Monday, 16 June 2014

Review: The Moon King by Neil Williamson

Fresh from NewCon Press the Moon King is an interesting, in some ways challenging, read. Set in the island city of Glassholm, a place with a more intimate relationship with the moon than is perhaps healthy, the book follows a number of plots; focusing on a group of characters whose paths cross but each of whom has their own distinct stories within the narrative.

The moon is held captive above the city and as it progresses through its cycle the city changes, and the people change with it. This creates two dangerous times Full and Dark which are significant to the story's development. Owing to its relationship with the moon, Glassholm is isolated and considered strange within its world and, in general, the reader is given the sense that the city's inhabitants are incurious about the world beyond their island.

Essentially a mystery story, one  beginning when an engineer wakes in the palace and is informed he is the king, the Moon King is an exercise in peeling back the layers that make Glassholm what it is, uncovering the truth about its past. Without wanting to reveal too much, by the end of the book Williamson has answered pretty much every question and seems to have revealed every secret the city holds. It must be said that the world building is well handled, the city has a sense of layers that build up into a credible place, even if I was not always sure of how Glassholm was laid out (a map would have been useful). The legends within the book carefully feed into the narrative, establishing a true sense of myth in what feels like a post apocalyptic world, though this aspect is treated as simple historical fact; even as a few characters struggle with the legacy of ancient machinery they do not understand.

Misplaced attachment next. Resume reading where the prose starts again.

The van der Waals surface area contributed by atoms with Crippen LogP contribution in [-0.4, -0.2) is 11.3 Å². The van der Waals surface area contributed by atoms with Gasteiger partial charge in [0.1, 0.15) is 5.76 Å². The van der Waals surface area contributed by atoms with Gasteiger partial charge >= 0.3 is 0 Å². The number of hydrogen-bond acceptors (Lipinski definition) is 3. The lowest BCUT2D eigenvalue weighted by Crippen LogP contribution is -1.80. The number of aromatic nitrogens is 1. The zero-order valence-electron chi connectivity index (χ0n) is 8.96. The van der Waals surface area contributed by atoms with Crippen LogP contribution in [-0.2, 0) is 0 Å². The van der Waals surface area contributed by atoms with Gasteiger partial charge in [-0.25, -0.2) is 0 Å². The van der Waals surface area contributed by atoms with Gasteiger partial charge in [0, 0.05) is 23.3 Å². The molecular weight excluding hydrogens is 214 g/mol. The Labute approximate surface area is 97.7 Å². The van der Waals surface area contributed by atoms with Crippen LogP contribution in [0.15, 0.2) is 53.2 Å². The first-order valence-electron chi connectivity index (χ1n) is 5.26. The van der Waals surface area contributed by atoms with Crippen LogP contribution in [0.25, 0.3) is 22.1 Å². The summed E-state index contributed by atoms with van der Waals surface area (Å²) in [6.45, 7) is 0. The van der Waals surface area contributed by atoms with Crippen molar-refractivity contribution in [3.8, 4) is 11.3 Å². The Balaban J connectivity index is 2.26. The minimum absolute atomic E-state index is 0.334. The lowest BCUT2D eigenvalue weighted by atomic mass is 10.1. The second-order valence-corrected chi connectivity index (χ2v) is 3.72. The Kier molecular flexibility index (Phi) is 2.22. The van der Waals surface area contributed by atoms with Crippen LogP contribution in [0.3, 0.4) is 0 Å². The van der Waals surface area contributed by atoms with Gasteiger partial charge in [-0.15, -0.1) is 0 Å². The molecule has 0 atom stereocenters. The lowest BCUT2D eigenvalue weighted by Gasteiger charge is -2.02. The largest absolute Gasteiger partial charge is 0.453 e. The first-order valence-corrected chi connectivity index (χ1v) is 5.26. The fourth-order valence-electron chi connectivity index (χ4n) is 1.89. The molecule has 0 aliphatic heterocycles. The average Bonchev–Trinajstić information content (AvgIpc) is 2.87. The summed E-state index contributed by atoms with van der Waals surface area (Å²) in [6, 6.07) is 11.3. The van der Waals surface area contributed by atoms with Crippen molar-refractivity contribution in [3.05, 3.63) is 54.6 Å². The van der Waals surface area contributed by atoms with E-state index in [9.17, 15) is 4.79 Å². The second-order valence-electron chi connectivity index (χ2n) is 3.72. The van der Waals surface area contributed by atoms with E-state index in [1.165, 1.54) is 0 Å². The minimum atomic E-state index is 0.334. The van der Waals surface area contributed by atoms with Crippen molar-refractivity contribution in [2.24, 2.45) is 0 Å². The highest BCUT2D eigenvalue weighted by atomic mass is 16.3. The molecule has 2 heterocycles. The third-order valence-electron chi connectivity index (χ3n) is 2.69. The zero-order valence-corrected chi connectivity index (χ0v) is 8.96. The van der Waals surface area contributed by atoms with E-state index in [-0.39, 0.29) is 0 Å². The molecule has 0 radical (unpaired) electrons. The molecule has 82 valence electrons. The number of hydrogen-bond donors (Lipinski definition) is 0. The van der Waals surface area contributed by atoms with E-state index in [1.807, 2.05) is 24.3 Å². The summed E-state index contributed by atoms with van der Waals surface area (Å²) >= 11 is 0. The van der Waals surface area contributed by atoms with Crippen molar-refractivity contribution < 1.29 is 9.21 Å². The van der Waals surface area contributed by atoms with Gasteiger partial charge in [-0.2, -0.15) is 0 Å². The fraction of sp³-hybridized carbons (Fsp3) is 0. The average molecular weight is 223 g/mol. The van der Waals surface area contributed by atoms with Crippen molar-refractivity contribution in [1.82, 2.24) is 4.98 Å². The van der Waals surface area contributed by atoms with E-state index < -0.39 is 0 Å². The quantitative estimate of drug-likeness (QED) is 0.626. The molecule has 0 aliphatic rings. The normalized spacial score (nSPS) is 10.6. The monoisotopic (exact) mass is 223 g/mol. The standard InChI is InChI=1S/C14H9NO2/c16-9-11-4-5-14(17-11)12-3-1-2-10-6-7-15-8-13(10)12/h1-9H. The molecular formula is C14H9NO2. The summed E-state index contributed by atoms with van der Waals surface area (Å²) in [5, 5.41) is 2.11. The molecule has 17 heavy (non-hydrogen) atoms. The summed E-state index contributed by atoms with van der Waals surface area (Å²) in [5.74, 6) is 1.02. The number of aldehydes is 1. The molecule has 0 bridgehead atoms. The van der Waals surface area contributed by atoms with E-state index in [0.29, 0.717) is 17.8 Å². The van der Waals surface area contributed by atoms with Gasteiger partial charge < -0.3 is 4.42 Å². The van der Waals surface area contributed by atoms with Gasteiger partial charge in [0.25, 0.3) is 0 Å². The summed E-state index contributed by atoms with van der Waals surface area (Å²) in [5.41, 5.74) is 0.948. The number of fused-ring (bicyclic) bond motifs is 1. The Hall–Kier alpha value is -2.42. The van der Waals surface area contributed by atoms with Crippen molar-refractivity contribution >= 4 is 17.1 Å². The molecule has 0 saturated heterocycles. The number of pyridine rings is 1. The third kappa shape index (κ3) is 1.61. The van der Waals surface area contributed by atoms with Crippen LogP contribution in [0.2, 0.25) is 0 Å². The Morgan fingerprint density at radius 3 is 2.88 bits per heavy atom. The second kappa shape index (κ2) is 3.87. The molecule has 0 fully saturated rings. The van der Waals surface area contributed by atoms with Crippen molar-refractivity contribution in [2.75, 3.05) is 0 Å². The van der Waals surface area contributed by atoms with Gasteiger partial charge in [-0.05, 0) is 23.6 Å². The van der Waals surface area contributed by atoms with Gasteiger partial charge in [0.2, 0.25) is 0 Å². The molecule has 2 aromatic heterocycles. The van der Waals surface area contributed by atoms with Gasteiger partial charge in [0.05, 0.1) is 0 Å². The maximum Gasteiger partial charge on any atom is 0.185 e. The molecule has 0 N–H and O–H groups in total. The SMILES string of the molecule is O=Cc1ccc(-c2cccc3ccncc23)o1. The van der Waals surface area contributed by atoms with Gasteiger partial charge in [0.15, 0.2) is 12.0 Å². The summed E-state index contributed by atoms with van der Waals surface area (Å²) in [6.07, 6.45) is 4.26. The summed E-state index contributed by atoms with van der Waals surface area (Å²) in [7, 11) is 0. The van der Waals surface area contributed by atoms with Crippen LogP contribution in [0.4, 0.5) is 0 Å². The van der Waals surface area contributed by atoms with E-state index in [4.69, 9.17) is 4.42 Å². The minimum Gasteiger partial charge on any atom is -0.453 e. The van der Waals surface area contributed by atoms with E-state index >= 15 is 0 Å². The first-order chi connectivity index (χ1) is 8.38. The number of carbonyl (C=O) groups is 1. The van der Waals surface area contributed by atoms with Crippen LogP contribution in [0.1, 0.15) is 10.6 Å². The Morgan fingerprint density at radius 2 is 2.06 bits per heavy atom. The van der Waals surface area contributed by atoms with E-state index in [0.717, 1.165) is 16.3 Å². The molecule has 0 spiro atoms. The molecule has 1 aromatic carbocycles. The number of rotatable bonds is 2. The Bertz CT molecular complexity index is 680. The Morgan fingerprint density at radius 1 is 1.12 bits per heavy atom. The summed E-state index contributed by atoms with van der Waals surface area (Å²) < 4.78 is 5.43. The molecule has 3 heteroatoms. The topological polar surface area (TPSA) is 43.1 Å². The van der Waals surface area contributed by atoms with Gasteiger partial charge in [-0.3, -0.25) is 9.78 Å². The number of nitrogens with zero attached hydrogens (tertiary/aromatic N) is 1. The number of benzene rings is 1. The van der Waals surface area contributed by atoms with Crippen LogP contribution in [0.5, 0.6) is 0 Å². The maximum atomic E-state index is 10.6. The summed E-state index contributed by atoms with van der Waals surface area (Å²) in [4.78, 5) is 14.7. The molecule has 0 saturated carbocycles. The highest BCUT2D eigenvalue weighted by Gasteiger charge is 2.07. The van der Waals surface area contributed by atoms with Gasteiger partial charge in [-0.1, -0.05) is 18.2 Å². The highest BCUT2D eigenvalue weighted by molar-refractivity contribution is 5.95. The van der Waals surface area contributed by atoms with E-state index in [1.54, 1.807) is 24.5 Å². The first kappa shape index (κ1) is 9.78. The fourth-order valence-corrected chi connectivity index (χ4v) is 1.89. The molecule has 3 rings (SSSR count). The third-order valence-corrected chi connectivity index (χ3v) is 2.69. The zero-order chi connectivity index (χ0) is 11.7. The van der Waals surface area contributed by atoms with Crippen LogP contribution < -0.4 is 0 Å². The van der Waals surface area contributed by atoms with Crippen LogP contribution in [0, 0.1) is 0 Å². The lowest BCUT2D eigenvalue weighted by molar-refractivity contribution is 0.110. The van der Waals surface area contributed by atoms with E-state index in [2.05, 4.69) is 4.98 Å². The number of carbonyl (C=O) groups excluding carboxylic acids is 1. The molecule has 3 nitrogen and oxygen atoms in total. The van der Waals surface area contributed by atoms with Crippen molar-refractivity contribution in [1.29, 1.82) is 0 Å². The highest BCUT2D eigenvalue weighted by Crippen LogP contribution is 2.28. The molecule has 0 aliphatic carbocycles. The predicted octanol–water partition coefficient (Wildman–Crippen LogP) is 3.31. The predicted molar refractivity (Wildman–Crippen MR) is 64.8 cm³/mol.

The characters are believable and solidly written, with well conceived relationships. They are nonconformists and outsiders; something that proves to be important later in the novel.  Williamson proves to be an understanding author, giving a grounded and sensitive perspective of the various challenges he establishes for his protagonists without tipping into preaching or making it feel as if their travails are inconsequential.

Sadly the pace is sometimes not as engaging as it might be, I found the start of the book a struggle because of this. Also the disparate plots and characters make the beginning of the story strangely disjointed, there's no sense of connection between the various elements until later and whilst I would recommend persevering, it is a little confusing to work out how everything fits together.

All in all this a well thought piece of fiction, with a fresh perspective on the genre. If you are looking for a new challenge then this could be the book for you.

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